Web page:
THE PROS & CONS
- What’s Best: Cheap and cheerful, stylish inside and out, doesn’t beat you up
- What’s Worst: Poor rearward visibility, oddly low passenger seat, failing ignition coils
- Typical used prices: 2012 – $9,500; 2015 – $13,500
It would take 55 years for Kia to plant a flag on our shores, though its cars were not entirely new to Canada when its first dealerships opened here in 1999.
In a progression that mirrored South Korea’s transformation from agrarian society to industrial powerhouse, Kia was established in 1944 as a humble bicycle-parts maker before graduating to entire bicycles, followed by motorcycles and then small cars and trucks assembled under licence from Mazda.
Few might remember Ford imported the Kia Pride to North America as the 1988 Festiva, a diminutive phone booth on casters that won over college students and devout couponers.
Ford updated its entry-level offering by marketing Kia’s Avella as the Aspire in 1994. The little hatchback offered soap-bar styling, dual airbags and zero street cred. Still, both Mazda-engineered cars held up reasonably well in our unforgiving climate.
The Festiva and Aspire amounted to a pre-emptive strike in North America, softening the ground for an eventual landing by the undisguised Kia brand.
Its smallest econobox, the Rio, was unveiled in 2000 to replace the unlamented Avella. Even its nameplate, consisting of three letters, showed a great reverence for economy.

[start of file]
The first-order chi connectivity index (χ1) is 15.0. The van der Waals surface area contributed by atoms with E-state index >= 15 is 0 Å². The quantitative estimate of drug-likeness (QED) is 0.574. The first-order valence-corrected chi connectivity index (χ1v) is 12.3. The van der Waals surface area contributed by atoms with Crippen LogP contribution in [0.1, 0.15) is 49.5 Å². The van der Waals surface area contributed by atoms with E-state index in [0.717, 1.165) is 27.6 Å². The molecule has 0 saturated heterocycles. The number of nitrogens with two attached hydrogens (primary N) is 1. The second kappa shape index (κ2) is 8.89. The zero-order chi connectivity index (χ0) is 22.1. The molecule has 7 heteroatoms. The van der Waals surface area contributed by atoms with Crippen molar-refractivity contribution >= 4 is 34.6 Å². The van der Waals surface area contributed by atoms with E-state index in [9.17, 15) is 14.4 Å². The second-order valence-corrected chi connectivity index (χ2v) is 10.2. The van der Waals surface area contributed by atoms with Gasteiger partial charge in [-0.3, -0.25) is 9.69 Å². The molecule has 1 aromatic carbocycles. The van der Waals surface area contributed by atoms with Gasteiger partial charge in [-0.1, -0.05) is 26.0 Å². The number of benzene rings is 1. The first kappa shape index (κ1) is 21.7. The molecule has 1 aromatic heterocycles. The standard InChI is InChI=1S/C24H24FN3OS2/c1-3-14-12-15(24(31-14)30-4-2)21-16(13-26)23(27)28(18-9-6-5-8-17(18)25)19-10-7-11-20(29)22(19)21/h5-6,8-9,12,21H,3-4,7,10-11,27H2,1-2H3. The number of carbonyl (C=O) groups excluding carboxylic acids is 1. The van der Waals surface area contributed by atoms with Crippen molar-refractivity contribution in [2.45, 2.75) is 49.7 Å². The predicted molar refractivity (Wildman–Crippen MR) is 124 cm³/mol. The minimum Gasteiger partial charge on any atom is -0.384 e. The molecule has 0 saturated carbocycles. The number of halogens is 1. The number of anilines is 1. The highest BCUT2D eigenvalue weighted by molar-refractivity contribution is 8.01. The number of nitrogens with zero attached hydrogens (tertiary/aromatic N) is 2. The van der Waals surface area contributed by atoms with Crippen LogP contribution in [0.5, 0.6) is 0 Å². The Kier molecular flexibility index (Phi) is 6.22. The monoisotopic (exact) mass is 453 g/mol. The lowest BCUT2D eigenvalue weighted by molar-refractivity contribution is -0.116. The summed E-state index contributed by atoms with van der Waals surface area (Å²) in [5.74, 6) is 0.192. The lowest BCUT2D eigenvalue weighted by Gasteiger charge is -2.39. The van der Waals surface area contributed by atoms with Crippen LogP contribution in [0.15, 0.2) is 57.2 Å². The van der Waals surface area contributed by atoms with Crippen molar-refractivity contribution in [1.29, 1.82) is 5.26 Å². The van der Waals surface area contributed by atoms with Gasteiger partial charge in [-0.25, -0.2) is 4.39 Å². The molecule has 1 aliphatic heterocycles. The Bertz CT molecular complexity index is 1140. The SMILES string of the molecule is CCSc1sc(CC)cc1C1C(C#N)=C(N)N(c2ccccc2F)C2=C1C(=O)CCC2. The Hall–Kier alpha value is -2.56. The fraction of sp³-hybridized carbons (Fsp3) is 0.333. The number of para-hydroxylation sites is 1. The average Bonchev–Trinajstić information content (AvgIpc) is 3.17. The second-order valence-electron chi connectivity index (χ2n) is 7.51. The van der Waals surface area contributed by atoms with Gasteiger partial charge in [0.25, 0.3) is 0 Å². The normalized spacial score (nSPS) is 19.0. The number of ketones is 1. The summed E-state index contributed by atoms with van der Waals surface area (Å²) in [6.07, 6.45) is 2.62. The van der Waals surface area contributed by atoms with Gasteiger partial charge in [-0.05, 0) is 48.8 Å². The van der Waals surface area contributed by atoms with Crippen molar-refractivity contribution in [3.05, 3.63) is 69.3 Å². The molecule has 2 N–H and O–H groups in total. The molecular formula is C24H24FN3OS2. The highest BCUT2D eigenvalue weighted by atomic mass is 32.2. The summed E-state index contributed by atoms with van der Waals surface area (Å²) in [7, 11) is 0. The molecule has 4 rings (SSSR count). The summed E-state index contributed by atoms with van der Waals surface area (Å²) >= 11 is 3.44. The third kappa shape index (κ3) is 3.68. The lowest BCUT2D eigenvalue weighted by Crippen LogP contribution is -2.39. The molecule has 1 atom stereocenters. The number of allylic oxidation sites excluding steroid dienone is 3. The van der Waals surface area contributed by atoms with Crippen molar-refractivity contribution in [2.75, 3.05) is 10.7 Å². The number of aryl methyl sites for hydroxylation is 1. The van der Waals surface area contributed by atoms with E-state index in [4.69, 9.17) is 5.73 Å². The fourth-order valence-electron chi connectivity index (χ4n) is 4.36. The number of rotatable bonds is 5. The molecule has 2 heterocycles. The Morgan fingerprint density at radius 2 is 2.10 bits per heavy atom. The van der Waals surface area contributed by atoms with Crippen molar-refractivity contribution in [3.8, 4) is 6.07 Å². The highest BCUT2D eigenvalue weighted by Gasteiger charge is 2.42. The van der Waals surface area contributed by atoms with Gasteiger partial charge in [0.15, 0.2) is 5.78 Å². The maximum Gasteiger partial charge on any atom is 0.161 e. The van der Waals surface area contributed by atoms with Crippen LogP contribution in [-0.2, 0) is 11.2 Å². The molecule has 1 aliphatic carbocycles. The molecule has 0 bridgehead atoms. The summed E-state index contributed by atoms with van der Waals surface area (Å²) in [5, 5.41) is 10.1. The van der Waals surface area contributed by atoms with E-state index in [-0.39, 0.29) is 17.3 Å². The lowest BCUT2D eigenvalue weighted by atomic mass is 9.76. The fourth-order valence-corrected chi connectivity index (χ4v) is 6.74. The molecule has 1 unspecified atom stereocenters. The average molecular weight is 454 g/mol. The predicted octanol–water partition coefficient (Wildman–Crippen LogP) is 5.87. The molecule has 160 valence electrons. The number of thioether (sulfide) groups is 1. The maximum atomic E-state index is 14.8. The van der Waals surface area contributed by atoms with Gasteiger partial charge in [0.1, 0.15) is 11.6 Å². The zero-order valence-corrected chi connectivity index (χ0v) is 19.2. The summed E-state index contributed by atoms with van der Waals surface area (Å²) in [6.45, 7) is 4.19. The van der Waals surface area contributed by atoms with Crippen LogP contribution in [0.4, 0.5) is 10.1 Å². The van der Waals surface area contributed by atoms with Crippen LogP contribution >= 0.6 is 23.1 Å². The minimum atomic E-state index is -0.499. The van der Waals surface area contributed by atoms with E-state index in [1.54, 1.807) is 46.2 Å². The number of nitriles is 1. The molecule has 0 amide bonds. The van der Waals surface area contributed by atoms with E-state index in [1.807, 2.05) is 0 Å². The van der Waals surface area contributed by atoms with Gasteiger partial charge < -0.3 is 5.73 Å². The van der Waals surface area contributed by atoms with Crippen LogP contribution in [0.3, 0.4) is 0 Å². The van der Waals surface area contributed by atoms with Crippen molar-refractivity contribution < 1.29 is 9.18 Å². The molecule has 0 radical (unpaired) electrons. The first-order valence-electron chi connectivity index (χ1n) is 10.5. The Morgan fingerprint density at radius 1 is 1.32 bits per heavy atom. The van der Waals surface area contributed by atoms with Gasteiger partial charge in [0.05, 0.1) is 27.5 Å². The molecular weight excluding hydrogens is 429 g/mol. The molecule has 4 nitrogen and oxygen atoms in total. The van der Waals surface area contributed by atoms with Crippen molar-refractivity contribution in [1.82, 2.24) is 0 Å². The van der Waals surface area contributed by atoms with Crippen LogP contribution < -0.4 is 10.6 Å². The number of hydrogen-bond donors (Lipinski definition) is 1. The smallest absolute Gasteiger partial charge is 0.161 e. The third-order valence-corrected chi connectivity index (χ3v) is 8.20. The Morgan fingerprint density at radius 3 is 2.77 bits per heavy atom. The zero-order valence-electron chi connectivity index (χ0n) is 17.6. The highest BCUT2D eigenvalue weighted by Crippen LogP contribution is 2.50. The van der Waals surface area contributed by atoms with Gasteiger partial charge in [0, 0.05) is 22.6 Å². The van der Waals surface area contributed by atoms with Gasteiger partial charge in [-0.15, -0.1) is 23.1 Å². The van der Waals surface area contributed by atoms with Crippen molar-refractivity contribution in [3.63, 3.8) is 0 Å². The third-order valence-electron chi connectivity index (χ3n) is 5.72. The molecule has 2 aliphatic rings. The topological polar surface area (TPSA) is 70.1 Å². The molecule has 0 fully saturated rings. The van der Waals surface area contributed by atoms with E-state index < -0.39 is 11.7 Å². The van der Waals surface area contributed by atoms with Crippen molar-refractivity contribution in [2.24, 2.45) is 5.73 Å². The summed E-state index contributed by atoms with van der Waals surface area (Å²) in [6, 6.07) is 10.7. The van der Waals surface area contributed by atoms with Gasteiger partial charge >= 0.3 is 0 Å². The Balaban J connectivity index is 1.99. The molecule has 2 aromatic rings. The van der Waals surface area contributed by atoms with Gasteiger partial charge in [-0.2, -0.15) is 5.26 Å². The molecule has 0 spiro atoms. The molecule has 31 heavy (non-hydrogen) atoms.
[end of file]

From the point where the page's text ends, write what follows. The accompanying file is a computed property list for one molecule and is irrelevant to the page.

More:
When the third-generation Rio arrived for the 2012 model year, Kia challenged the notion that a budget car had to be homely. It wore fresh and fetching sheetmetal designed by Kia’s California studio under the supervision of ex-Audi stylist Peter Schreyer.
Despite being a little wider, longer, and lower than the outgoing model, the Rio employed the same old front-drive platform shared with the Hyundai Accent. As before, it was offered as a four-door sedan and five-door hatchback. The surprisingly roomy cabin was furnished to look pretty inviting.
The dashboard used soft, expensive plastic on the face, with a hard dash top where it didn’t matter. The instruments and the switchgear belied the car’s low-budget origins, as did the impressive array of options, including keyless entry and ignition, rearview camera, leather upholstery and power-folding side mirrors. The Rio can be surprisingly opulent and accommodating for a subcompact.